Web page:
On a cold, clear December day, two bulldozers were moving mountains of woody debris around Floyd Bennett Field, an abandoned airport-turned-park in Brooklyn. Nearly six weeks after Hurricane Sandy struck New York City, a titanic mass of tree trunks, branches and wood chips—enough to fill about 80 Olympic-sized swimming pools—lay in the field’s parking lot, ready to be moved as the storm clean up continues. The question now is how to get rid of it all?
Taking the reins from the city, the U. S. Army Corps of Engineers is looking for ways the wood waste can be reused as garden mulch, landfill cover or fuel for biomass power plants. But high transportation costs and contamination by the Asian longhorned beetle make this recycling difficult.
The mountains of wood waste in Brooklyn are the result of weeks of frenzied clean-up activity by contractors and public agencies all over the region. “You got to move. You don’t want a lot of mixed materials sitting in the street because it can cause health and safety concerns,” said Al Boice, a construction services manager at Waste Management. Boice’s company, which disposes, recycles and burns waste for electricity production is helping to clear storm debris from the Bronx and Westchester counties.
Floyd Bennett Field is one of the largest of the temporary storage sites that were set up across the region to collect and manage the wood cleared from the streets. It was initially set up by the city’s sanitation department, with contributions from the parks department. It handles all of the fallen trees and branches that have been picked up on the curb throughout the city since the storm. The site is now managed by the Army Corps using $95 million from the Federal Emergency Management Agency (FEMA).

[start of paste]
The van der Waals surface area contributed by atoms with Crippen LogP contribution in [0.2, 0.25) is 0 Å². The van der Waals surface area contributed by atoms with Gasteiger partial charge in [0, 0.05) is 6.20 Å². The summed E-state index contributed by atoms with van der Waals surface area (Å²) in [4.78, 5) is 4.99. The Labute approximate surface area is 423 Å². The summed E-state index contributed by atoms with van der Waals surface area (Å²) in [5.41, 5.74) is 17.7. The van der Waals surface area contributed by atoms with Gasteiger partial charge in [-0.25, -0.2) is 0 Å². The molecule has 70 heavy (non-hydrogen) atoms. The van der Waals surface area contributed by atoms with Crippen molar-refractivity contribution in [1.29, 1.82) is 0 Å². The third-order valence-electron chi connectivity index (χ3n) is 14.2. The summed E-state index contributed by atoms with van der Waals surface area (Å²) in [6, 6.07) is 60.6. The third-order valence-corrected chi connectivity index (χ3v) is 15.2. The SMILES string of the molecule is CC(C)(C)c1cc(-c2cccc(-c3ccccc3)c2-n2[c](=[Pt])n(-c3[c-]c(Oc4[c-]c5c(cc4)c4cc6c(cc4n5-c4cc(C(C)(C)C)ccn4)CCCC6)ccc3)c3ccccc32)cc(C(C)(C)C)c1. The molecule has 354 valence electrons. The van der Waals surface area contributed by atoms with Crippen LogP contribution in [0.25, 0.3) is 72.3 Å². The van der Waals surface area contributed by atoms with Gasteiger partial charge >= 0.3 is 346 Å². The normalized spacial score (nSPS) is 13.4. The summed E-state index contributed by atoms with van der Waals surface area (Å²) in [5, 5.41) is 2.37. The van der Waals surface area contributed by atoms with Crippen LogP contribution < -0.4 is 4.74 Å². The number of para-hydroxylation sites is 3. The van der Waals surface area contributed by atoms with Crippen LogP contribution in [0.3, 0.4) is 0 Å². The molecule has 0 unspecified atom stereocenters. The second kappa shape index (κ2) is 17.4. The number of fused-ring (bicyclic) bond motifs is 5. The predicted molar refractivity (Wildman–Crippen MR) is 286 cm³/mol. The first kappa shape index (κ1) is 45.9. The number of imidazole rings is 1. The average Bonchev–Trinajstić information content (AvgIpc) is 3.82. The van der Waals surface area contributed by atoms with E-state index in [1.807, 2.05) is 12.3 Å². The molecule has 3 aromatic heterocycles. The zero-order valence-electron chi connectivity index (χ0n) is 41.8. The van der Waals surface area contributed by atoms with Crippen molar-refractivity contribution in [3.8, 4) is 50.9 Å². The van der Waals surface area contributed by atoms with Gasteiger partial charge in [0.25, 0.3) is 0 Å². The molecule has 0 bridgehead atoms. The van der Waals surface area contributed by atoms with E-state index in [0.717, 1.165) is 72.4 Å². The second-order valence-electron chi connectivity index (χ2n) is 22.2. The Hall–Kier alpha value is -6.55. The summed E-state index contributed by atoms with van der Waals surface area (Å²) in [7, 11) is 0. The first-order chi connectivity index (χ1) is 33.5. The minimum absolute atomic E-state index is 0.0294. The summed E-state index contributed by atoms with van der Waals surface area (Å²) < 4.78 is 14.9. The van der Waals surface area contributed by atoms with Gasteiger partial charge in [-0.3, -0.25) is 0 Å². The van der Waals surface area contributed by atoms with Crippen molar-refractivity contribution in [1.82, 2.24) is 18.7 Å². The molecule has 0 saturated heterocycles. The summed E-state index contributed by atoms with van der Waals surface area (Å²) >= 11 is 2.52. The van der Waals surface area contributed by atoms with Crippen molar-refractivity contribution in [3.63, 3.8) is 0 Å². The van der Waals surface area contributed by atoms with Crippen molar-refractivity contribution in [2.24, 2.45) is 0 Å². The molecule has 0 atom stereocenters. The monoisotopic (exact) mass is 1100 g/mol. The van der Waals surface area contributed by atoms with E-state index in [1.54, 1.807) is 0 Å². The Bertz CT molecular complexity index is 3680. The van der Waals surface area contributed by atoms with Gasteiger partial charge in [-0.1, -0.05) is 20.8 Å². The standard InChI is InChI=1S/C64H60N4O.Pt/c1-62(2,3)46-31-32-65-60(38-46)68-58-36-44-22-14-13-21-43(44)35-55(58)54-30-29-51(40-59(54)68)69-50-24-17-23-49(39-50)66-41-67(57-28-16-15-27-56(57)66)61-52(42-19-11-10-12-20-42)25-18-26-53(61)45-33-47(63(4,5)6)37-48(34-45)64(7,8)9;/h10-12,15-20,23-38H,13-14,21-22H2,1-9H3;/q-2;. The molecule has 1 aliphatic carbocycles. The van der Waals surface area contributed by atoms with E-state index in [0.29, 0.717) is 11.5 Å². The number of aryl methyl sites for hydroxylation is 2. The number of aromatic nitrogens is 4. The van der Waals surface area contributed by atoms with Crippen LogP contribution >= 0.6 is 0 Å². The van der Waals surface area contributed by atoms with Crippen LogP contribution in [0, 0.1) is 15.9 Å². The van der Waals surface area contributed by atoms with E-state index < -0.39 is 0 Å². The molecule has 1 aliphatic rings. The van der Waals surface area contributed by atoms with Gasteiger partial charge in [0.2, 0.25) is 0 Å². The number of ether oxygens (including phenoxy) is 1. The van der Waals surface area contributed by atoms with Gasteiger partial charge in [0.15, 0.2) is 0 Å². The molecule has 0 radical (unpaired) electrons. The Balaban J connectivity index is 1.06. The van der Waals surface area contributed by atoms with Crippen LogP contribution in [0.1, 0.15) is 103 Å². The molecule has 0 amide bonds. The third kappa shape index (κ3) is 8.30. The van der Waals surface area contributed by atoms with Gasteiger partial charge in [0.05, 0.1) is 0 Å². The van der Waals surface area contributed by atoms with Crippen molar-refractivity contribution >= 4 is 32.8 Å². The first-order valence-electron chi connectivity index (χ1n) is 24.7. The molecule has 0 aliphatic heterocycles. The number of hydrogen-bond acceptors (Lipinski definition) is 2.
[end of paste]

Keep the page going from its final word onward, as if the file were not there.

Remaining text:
Before it can be reused, the wood needs to be processed into smaller pieces. Chippers and grinders that can handle a “titanic pile of brush” take on this task, said Jonathan Parrot, a project manager at Northern Tree Service, a tree care company based in Palmer, Mass., that is assisting with cleanup in the Bronx, Queens and New Jersey. In 2011, the company processed half a million cubic yards of wood following an October snowstorm in Springfield, Mass., as part of a $33 million cleanup effort in that city.